Tofino: When the weather is wild and bad, head to Tofino for storm watching!

Telegraph Cove: Whale watching? Grizzly bear viewing? Hiking? You bet! Check out the best things to do in Telegraph Cove for adventure lovers.

Our top travel tips and resources

Hotels: is great for scoring a “wow” hotel – or at least a decent one. (We especially like their flexible cancellation policy!)

Vacation homes, condos and rentals: We prefer and use Vrbo (Vacation Rentals by Owner).

Tours: For the best local food, walking and other guided tours, plus skip-the-line tickets to attractions, check out Viator (a TripAdvisor company) and GetYourGuide.

Car rental: Renting a car is often one of the best ways to explore off the beaten path. Discover Cars searches car rental companies so you get the best rates.

Travel insurance: SafetyWing is designed for frequent travelers, long-term adventurers and digital nomads. It covers medical expenses, lost checked luggage, trip interruption and more. We also have and recommend Medjet for global air medical transportation and travel security.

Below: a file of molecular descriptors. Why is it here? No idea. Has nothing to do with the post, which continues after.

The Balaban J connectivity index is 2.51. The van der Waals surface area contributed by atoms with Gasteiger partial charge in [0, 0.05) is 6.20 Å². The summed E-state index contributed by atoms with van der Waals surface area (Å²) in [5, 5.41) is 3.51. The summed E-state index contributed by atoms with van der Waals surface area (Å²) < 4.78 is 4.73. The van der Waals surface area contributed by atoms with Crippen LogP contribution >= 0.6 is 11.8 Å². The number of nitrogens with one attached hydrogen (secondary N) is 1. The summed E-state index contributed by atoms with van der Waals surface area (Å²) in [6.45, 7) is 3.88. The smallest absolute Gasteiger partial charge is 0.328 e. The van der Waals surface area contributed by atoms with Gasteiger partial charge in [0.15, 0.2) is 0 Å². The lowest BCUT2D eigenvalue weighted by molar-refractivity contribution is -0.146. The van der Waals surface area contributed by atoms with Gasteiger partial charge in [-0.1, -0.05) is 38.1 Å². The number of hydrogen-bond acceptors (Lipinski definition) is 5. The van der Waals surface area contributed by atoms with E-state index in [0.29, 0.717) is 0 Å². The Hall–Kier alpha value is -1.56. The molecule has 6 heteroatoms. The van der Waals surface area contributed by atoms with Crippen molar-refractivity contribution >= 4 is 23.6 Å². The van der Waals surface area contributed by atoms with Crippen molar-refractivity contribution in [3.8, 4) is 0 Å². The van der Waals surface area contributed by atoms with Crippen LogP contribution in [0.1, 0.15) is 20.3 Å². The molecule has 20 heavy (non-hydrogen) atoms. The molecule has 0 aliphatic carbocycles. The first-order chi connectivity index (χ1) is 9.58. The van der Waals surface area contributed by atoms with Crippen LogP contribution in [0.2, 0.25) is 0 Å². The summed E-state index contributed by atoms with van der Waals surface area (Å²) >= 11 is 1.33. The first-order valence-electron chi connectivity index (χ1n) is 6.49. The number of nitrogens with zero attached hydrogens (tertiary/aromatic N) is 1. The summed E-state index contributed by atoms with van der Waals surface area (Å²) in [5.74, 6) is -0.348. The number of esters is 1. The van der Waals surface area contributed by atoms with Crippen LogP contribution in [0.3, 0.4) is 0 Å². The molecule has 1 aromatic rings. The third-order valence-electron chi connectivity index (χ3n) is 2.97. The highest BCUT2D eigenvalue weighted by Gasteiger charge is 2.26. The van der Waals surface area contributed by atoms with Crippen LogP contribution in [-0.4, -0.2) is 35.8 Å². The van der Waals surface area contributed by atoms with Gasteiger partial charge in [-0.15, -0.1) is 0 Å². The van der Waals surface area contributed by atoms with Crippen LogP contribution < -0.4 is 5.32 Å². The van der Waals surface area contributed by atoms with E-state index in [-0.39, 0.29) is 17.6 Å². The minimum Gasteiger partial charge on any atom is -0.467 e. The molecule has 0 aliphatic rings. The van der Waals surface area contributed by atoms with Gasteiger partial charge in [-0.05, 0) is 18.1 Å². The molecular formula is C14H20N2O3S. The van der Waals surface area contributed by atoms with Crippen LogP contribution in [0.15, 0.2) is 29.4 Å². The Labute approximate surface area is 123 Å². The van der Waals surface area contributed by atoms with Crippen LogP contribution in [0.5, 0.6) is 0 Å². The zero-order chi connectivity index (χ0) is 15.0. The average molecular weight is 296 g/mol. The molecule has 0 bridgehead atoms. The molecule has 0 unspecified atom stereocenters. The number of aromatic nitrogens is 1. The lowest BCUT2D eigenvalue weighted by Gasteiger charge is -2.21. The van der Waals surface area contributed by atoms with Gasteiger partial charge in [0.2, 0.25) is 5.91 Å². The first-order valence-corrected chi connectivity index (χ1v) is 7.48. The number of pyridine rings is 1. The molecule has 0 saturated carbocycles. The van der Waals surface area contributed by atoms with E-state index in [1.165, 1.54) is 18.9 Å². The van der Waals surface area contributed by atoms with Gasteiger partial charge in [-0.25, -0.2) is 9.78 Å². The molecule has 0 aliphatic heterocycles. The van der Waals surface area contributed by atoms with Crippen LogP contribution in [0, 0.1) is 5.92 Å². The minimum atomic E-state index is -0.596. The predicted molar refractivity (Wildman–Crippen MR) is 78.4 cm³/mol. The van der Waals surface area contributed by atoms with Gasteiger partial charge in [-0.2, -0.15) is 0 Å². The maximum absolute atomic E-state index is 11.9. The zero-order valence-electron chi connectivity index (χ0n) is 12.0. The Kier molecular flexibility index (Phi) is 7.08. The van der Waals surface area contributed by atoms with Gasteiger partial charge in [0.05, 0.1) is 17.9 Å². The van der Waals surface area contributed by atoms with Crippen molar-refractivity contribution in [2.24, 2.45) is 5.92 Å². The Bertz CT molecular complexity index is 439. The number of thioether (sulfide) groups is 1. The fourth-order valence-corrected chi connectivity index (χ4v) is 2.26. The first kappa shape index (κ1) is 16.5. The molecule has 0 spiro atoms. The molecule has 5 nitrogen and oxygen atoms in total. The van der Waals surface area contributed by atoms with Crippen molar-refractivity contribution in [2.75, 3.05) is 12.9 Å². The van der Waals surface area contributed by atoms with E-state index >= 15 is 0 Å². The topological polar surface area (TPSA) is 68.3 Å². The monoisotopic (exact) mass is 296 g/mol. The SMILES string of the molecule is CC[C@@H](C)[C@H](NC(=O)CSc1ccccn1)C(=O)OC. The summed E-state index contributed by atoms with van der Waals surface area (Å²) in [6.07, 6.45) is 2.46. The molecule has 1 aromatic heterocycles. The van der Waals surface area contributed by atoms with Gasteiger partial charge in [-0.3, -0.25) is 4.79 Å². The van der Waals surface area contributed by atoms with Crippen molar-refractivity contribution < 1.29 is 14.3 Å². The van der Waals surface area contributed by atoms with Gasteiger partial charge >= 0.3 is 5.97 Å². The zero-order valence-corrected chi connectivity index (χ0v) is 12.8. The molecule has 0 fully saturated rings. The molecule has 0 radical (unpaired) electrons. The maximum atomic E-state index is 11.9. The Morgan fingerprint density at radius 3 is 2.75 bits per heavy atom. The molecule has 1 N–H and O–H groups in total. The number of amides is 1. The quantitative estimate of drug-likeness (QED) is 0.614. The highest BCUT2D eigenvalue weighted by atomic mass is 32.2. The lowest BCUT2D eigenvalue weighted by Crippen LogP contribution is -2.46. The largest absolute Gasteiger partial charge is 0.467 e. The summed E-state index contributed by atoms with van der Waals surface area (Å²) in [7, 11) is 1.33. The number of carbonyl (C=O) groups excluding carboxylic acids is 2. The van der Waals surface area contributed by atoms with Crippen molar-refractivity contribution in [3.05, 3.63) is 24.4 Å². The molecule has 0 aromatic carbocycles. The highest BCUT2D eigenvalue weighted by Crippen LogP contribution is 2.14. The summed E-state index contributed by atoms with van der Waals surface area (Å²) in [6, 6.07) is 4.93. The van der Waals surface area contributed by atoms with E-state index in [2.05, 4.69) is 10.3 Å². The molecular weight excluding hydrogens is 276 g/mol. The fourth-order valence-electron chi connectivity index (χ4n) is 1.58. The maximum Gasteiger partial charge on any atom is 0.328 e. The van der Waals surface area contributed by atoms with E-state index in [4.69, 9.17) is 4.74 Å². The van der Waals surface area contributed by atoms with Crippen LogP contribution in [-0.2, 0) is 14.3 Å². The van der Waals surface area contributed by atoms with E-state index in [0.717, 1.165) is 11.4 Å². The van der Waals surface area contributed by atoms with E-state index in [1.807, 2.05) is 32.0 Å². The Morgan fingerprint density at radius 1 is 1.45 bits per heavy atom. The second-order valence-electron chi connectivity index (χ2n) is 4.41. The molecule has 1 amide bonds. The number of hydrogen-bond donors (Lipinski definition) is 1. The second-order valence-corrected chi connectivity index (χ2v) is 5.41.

Travel gear: See our travel shop to find the best luggage, accessories and other travel gear. (We suggest these comfy travel sandals for city walking, the beach and kicking about.)

Need more help planning your trip? Check out our travel tips and resources guide for airline booking tips, ways to save money, how to find great hotels and other crazy useful trip planning info.

Pssst! If you make a booking or purchase through our site, we may earn a small commission (at no cost to you). Thanks!

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Bicycling Vancouver Stanley Park
Stanley Park bike rentals

Photo credits: 1, 2, 6, 14, 21 to 23, 25, 28 to 32, 34, 36 to 38 © Janice and George Mucalov, SandInMySuitcase

About the authors

Luxury travel journalists and SATW, NATJA and TMAC “Best Travel Blog” award winners, Janice and George Mucalov are the publishers of Sand In My Suitcase. Between them, they’ve traveled to all 7 continents. See About.

Find destination guides, global food-and-wine stories, luxury hotel reviews, articles on cultural explorations and soft adventure trips, cruise reviews, insanely useful travel tips and more!


Tuesday 30th of May 2023

Stanley Park by bike is really the best! I did a bike tour with an electric bike through Vancouver. It was truly the way to see everything!